Hyderabad, July 22, 2014: BioAsia, the annual industry forum with the support of KPMG in India today unveiled the findings from a study titled Innovation in life sciences in India – Current state and future imperatives. The study delves into the competitive landscape of the life sciences industry and analyzes how innovation can be a crucial enabler of the growing life sciences segment in India.
The report was released by Mr. Manni Kantipudi, CEO, GVK Biosciences in a function organized in the city. According to the report – “India is well poised to be an important player as the world tries to answer the innovation challenge given the existing life sciences research eco-system and has several advantages such as low cost proposition, large patient population, large number of institutes in India equipped to carry out specialized research”.
“Eleventh edition of BioAsia organized earlier this year unveiled the promise of innovations in life sciences. Consequently, this report was commissioned with the support of KPMG in India to analyze the key observations from the conference while evaluating the growth opportunities and the impediments. We have identified a set of recommendations and would be presenting it to the Government for enabling an innovation friendly ecosystem in the country,” said Mr. Shakthi M. Nagappan, CEO, BioAsia
Talking about the report, Mr. Utkarsh Palnitkar, Head Advisory, KPMG in India said, “While innovation in life sciences did happen in pockets, it is now slowly taking root in India. Some steps have been taken by government such as providing seed funding at early stage of the companies, creating infrastructure and ecosystem to nurture innovations, investment friendly policies but we need to have few things such as single platform to address policy issues, quality translational research from academia, time bound plan to resolve the clinical research situation, incentivizing Indians to relocate which may solve the deficit at leadership levels and channelizing private funding towards R&D.”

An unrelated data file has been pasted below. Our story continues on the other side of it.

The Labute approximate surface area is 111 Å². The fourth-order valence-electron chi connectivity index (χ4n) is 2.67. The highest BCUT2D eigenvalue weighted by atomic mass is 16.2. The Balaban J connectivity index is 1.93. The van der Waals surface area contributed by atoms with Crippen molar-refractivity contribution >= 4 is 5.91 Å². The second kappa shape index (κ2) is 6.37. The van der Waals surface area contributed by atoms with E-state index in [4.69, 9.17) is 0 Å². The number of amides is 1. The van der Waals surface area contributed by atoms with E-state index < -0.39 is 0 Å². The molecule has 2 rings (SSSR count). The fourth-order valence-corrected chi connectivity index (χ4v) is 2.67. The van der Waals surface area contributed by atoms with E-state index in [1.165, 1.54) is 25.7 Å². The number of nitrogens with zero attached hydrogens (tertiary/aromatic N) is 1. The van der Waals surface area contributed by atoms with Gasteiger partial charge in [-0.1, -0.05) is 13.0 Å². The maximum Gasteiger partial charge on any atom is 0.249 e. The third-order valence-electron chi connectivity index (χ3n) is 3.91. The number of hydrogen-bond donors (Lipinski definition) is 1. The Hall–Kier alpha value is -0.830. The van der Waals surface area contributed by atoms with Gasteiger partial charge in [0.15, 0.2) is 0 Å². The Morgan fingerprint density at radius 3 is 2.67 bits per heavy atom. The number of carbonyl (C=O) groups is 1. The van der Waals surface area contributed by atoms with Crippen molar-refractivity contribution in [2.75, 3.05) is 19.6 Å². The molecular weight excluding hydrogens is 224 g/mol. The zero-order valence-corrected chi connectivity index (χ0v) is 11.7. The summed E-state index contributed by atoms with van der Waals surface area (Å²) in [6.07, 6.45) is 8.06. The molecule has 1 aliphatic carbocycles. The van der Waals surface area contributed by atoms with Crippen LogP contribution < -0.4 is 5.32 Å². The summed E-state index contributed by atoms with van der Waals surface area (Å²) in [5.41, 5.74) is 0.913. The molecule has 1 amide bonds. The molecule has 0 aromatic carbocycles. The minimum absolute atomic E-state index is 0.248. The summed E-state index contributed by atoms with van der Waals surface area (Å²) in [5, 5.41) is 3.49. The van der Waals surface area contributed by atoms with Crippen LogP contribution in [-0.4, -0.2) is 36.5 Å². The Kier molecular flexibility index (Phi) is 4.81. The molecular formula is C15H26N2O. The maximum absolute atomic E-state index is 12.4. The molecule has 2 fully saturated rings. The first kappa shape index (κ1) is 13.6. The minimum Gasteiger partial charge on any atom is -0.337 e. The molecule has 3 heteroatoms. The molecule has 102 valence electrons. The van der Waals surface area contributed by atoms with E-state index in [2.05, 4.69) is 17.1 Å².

The paper is a healthy mix of secondary and primary input and highlights a balanced view of the innovation culture in India focused on Life Sciences. India’s capabilities or the lack thereof are explored and assessed to create a matrix that concisely captures where we stand as a country and what we need. The research is based on data gathered from the 20 structured primary interviews conducted with the industry leads across the life sciences spectrum and an extensive secondary research. The primary research focused on telephonic / face-to-face conversations. The exhaustive analysis undertaken by this study clearly indicates how India can become the hub for life sciences innovation.
Key Recommendations of the report include:
- Improving the quality of research that comes from academia involves re-orienting the direction of research so that it is relevant and setting concrete performance indicators to measure quality of the output
- Collaboration between the academia and industry can be fostered by clearing inherent trust issues and facilitating dialogue
- A single consultative platform may facilitate efficient policy making and avoid conflict in agenda
- It is important to have a time bound plan to resolve the clinical trial situation in the country
- Providing lab space may not be enough, parks may need to diversify their offerings to help ensure more occupancy and success
- Reverse brain drain has been a trend in China, and incentivizing Indians to relocate may solve the deficit at leadership levels
- The public sector’s interest in R&D has been well appreciated and continual momentum in the same direction is desired whereas Channelizing private funds toward R&D is imperative; showcasing research adequately, at the right platform may help
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